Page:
So what governs this synchronisation? On the grand scale, we have the year: the amount of time it takes for our planet to go once round the sun. Most lifecycles are governed by this unit of measure. Then we have the day: the amount of time it takes the planet to turn once on its axis. These units of measure are absolutely consistent (within the lifetime of our observations). But what is much more variable is day length. The shortest day is 21st December, with the longest being 21st June. The day length follows a sinusoidal curve between those dates and is the major indication of time of the year. If you know the day length, you know that it can only fall on two particular days of the year. And it's this dual identity that leads me on to the first of today's pictures.

In springtime, I expect to see Celandines and Willow catkins as the first signs that a new year has begun. Over the past few years, I have seen Celandines in late November. This is clearly the wrong time of year, since winter is just arriving: ice is imminent, which will cause flower damage and there will be no insects to help with pollination. But if you look at the 'proper' flowering time (February around here), you will see that the 'proper' flowering date and the 'wrong' flowering date are an equal distance from the shortest day: the day length is roughly the same in each case. So the plants have detected that the day length is correct, but have failed to notice that the overall trend of day length is decreasing rather than increasing. Something is causing confusion.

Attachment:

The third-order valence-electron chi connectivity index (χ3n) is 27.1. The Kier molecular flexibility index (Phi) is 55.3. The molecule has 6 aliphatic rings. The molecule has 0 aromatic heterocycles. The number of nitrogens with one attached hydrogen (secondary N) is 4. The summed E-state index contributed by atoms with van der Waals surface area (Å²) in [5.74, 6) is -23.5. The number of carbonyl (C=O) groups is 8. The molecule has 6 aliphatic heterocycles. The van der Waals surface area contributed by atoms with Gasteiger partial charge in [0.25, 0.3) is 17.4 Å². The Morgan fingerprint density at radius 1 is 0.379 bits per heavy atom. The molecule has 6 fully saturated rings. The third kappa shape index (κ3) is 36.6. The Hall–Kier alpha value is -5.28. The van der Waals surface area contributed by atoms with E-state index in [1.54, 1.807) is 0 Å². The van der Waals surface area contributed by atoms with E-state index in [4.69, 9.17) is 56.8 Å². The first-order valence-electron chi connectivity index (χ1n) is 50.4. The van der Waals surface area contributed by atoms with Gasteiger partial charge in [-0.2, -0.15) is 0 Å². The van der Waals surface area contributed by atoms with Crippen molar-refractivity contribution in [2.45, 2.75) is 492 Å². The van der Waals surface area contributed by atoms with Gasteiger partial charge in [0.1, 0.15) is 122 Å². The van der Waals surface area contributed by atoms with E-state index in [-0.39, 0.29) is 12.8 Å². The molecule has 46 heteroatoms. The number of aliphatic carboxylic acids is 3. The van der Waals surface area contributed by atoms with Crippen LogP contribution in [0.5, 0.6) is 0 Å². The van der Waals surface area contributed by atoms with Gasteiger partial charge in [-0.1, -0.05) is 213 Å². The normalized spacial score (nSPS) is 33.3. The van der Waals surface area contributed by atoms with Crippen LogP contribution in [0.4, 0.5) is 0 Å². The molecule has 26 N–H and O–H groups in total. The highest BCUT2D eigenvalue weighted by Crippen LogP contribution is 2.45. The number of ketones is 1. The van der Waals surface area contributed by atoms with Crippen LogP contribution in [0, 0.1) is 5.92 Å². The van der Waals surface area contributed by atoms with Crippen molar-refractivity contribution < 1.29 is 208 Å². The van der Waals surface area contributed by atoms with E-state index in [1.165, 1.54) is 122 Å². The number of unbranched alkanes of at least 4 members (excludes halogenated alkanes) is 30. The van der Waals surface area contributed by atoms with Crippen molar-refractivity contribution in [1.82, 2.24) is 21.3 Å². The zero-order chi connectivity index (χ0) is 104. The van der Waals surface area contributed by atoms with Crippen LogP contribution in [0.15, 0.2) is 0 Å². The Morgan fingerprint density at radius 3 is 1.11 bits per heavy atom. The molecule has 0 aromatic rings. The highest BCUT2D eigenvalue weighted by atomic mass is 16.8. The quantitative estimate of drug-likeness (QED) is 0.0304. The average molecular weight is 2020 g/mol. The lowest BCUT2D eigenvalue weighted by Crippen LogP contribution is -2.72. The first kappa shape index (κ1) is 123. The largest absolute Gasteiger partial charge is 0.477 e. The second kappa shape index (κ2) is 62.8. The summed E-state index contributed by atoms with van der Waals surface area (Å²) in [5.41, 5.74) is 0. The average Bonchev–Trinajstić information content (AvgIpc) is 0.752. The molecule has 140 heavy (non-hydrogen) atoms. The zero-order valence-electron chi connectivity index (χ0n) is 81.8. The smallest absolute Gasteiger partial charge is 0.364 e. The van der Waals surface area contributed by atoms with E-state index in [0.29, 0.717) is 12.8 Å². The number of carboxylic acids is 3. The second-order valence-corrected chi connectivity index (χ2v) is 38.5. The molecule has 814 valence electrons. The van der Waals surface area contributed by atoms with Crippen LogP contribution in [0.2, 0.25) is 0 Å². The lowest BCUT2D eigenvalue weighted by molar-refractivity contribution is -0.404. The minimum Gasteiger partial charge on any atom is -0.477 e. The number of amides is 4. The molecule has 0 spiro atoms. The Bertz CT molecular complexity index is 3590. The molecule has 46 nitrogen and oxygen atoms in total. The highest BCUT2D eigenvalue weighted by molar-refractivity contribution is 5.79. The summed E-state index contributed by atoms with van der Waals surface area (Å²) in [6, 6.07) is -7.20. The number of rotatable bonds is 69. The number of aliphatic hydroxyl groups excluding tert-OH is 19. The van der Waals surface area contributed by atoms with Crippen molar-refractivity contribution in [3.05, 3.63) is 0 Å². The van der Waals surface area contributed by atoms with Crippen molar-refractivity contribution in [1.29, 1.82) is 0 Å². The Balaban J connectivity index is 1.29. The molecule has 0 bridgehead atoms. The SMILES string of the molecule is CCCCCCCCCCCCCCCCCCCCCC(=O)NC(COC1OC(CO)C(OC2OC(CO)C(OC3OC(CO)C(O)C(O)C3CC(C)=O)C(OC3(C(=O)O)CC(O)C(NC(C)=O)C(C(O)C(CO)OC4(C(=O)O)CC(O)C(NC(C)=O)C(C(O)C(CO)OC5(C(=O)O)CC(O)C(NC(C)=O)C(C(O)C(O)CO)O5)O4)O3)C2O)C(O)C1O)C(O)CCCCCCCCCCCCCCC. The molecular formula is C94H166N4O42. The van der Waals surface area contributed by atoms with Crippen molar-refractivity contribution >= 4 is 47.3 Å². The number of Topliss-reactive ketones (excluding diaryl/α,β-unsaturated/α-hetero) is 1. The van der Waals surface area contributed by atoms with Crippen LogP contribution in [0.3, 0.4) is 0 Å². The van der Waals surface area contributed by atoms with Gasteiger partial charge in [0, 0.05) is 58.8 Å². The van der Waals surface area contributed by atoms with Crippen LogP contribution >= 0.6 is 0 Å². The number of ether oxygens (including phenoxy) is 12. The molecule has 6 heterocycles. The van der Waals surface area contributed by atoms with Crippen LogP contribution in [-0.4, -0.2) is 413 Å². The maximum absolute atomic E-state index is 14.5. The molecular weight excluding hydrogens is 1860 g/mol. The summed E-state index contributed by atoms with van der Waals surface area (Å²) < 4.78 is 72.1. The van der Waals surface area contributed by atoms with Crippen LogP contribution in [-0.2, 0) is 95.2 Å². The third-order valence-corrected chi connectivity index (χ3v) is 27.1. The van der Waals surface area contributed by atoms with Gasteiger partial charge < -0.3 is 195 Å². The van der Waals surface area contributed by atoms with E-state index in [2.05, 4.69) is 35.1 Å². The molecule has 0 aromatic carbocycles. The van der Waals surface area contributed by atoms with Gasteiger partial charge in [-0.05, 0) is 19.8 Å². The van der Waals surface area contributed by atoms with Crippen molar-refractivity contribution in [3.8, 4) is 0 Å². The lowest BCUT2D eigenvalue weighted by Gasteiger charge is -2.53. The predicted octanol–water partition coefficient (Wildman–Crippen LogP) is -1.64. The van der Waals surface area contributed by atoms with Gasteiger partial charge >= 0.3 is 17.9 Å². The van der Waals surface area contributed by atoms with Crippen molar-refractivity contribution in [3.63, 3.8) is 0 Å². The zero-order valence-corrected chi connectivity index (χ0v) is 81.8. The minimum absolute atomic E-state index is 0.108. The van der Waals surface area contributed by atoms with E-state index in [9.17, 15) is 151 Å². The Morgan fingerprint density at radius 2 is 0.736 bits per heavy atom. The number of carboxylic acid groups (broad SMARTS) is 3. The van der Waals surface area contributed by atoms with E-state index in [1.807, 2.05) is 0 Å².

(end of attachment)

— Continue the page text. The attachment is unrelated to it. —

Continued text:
When I find the early Willow catkins, the first pollinators to be seen are queen bumblebees and early solitary bees such as Andrena clarkella. These bees need Willow pollen to get their annual nests started: their larvae will feed on this pollen, so the bees are stocking up from the only pollen supply that is available. (I should point out that Andrena clarkella is a prime example of synchronisation: the female gathers only Willow pollen, so she can be seen only during the Willow pollen season, which is around 60 days long. When it comes to the bumblebee, the synchronisation is tight for the queen, but more relaxed for the workers, since many flowering plants will be available when they hatch.)